It was upon that wave that the Aurora’s ship sailed in 1912 (with the exception of the years 1926-27, when it was mined once more with similar results).

The remains of the mining are still plainly visible across the waters from the town of Moyie. The St. Eugene, about 1,000 yards eastward of the Aurora, produced over a million tons of silver/lead ore in a period of some 20 years and made its investors a great deal of money. The Aurora turned out less than 4,000 tons all told. As Jane Austen (though not much of a miner herself) inquired in Pride and Prejudice: “What are men to rocks and mountains?”

With thanks to “Moyie Reflections: Recollections of a Kootenay Mining Town.” and Kevin Franck, GIS Analyst, Ministry of Forests, Lands and Natural Resource Operations.

Get local stories you won't find anywhere else right to your inbox.
Sign up here

Just Posted

COVID-19. (Image courtesy CDC)
47 new COVID-19 cases in Interior Health region

1,538 total cases, 399 are active, ten in hospital

Item no 22, De-Kieviet Kindergarten class - Highlands, Starting Bid: $20
Christmas Village 2020 school auction items

The annual Christmas Village has gone virtual, here are the auction items from local schools

1913
It happened in 1913

Nov. 22 - 28: Compiled by Dave Humphrey from the newspapers at the Cranbrook History Centre and Archives

2020
Urban wildlife Part VI: The East Kootenay birds of autumn

The work of local photographers printed in the pages of the East Kootenay Advertiser throughout 2020. Part VI.

COVID-19. (Image courtesy CDC)
Interior Health reports 65 new cases of COVID-19

Province-wide, there are 887 new cases of the virus

The bids for the 2020 Christmas Village are open as of noon on Thursday, November 26. Please scroll through this album to see auction items available for bidding.
Christmas Village 2020 auction items

The Christmas Village has gone virtual, here are all the details

Black Press Media and BraveFace have come together to support children facing life-threatening conditions. Net proceeds from these washable, reusable, three-layer masks go to Make-A-Wish Foundation BC & Yukon.
Put on a BraveFace: Help make children’s wishes come true

Black Press Media, BraveFace host mask fundraiser for Make-A-Wish Foundation

A man walks by a COVID-19 test pod at the Vancouver airport in this undated handout photo. A study has launched to investigate the safest and most efficient way to rapidly test for COVID-19 in people taking off from the Vancouver airport. The airport authority says the study that got underway Friday at WestJet’s domestic check-in area is the first of its kind in Canada. THE CANADIAN PRESS/HO, Vancouver Airport Authority *MANDATORY CREDIT*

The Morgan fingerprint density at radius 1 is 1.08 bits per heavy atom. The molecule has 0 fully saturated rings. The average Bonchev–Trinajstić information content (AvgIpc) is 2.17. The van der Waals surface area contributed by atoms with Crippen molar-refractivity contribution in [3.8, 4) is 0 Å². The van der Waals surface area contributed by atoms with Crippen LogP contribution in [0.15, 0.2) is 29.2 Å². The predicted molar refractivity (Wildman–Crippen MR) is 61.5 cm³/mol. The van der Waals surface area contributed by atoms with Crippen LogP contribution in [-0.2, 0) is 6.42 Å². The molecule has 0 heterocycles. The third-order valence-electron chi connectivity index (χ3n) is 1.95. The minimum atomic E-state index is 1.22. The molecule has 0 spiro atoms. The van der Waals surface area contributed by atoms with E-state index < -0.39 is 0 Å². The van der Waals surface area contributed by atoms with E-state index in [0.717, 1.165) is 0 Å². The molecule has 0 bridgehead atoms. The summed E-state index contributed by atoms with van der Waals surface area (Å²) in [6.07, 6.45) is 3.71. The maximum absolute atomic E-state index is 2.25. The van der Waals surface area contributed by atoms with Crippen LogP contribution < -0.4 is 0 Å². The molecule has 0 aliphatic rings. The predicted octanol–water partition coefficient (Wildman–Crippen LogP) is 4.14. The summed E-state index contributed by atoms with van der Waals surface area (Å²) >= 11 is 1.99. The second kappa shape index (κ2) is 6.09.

COVID-19 rapid test study launches at Vancouver airport for departing passengers

Airport authority says that a positive rapid test result does not constitute a medical diagnosis for COVID-19

114 Canadians were appointed Nov. 27 to the Order of Canada. (Governor General of Canada photo)
Indigenous actor, author, elder, leaders appointed to Order of Canada

Outstanding achievement, community dedication and service recognized

Screenshot of Pastor James Butler giving a sermon at Free Grace Baptist Church in Chilliwack on Nov. 22, 2020. The church has decided to continue in-person services despite a public health order banning worship services that was issued on Nov. 19, 2020. (YouTube)
2 Lower Mainland churches continue in-person services despite public health orders

Pastors say faith groups are unfairly targeted and that charter rights protect their decisions

A big job: Former forests minister Doug Donaldson stands before a 500-year-old Douglas fir in Saanich to announce preservation of some of B.C.’s oldest trees, July 2019. (B.C. government)
B.C. returning to ‘stand-alone’ forests, rural development ministry

Horgan says Gordon Campbell’s super-ministry doesn’t work

Cannabis bought in British Columbia (Ashley Wadhwani/Black Press Media)
Is it time to start thinking about greener ways to package cannabis?

Packaging suppliers are still figuring eco-friendly and affordable packaging options that fit the mandates of Cannabis Regulations

Join Black Press Media and Do Some Good
Join Black Press Media and Do Some Good

Pay it Forward program supports local businesses in their community giving

Alexandre Bissonnette, who pleaded guilty to a mass shooting at a Quebec City mosque, arrives at the courthouse in Quebec City on February 21, 2017. THE CANADIAN PRESS/Mathieu Belanger - POOL
Court strikes down consecutive life sentences; mosque shooter has prison term cut

The decision was appealed by both the defence and the Crown

Most Read